I retreated with the genuine excuse that I was still suffering from jet lag and went to bed with a book, but I could not resist one last look at my phone.
New e-mails;
Come over and see my new flat, Dilly.
Welcome back, do you want to meet up for a drink for old time’s sake? Tom.
Where are you staying? P.S. Like your new Facebook friend, L.O.L. xx Tim.
I went on Facebook. Teddy now had 5 likes and 1 comment from Tim.
Welcome back Teddy.
I logged out and tried to get to sleep, Teddy was still smiling on the window sill.

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I slept in, woken by my phone ringing. It was Kate.
Sorry to wake you, but there’s a position going at my place, thought you might be interested… is everything okay, only you unfriended me on Facebook.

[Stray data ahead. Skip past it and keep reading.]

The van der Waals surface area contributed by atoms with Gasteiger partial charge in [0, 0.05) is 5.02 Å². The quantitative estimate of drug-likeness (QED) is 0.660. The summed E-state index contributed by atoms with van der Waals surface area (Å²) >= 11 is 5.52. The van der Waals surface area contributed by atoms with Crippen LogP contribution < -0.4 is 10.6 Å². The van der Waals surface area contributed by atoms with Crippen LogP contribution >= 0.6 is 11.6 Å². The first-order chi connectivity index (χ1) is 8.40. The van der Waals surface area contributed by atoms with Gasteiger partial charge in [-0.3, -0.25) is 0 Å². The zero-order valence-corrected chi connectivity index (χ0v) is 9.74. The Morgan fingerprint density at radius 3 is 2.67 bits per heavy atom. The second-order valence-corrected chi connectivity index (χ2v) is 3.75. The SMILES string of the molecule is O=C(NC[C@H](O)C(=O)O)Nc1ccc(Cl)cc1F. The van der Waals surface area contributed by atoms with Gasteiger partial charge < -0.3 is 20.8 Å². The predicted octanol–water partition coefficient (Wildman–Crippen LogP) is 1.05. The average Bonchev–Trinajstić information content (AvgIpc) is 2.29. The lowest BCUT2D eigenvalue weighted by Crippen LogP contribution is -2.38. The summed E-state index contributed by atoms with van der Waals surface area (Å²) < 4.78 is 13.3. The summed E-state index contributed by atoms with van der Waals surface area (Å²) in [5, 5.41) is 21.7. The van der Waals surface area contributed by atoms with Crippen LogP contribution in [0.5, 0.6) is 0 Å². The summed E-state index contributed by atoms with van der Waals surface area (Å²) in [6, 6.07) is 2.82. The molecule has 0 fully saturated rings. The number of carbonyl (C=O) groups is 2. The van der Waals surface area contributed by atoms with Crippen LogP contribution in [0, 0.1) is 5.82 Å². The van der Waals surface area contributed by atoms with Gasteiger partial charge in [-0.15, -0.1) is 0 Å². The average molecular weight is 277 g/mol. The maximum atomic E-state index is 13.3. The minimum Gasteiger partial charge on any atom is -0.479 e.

The house was quiet, my parents had gone to work. Teddy had not moved since last night. I sneaked into Dad’s den, perhaps on the large screen everything would be normal.
You have been tagged in Teddy’s picture.
A picture of us together when we were both the same size. I went into the tiny lounge. They had kept the best bookcase and in it were the precious photograph albums.
Amy, one week old, with new friend.
There I was lying on the sofa with Teddy. There had to be a rational explanation. I returned to the screen. My bear now had 35 friends, my friends. I looked up his details.
Work and education: St. Bear’s Infant’s School.
Interested in: Humans
Activities: Chillaxing at home.
Teddy had been the only pupil at St. Bear’s, I was his teacher.
When I glanced back at the page he had posted a message.
Ho Hum, sitting on the windowsill…
That was how he spoke to me when I was a child, he always prefaced each sentence with Ho Hum when he whispered in my ear.